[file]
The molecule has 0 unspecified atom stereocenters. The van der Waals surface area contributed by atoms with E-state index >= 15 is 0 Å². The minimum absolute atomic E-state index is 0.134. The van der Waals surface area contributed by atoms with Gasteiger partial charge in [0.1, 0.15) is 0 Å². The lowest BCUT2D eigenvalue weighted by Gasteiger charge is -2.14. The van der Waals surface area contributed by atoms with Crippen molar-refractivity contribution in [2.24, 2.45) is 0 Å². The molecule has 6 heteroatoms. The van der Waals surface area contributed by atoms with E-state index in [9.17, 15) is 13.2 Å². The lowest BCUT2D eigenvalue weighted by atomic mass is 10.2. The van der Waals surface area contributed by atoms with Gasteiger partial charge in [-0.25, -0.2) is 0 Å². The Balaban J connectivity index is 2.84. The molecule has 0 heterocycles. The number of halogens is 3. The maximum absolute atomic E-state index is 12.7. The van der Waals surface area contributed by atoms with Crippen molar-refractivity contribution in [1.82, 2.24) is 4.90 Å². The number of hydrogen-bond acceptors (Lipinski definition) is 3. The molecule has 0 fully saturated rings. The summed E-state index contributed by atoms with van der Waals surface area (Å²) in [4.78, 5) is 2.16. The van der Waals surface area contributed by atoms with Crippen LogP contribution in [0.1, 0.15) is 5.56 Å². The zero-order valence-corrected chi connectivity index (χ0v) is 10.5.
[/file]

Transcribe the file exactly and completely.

The molecule has 0 unspecified atom stereocenters. The van der Waals surface area contributed by atoms with E-state index >= 15 is 0 Å². The minimum absolute atomic E-state index is 0.134. The van der Waals surface area contributed by atoms with Gasteiger partial charge in [0.1, 0.15) is 0 Å². The lowest BCUT2D eigenvalue weighted by Gasteiger charge is -2.14. The van der Waals surface area contributed by atoms with Crippen molar-refractivity contribution in [2.24, 2.45) is 0 Å². The molecule has 6 heteroatoms. The van der Waals surface area contributed by atoms with E-state index in [9.17, 15) is 13.2 Å². The lowest BCUT2D eigenvalue weighted by atomic mass is 10.2. The van der Waals surface area contributed by atoms with Gasteiger partial charge in [-0.25, -0.2) is 0 Å². The Balaban J connectivity index is 2.84. The molecule has 0 heterocycles. The number of halogens is 3. The maximum absolute atomic E-state index is 12.7. The van der Waals surface area contributed by atoms with Crippen molar-refractivity contribution in [1.82, 2.24) is 4.90 Å². The number of hydrogen-bond acceptors (Lipinski definition) is 3. The molecule has 0 fully saturated rings. The summed E-state index contributed by atoms with van der Waals surface area (Å²) in [4.78, 5) is 2.16. The van der Waals surface area contributed by atoms with Crippen LogP contribution in [0.1, 0.15) is 5.56 Å². The zero-order valence-corrected chi connectivity index (χ0v) is 10.5.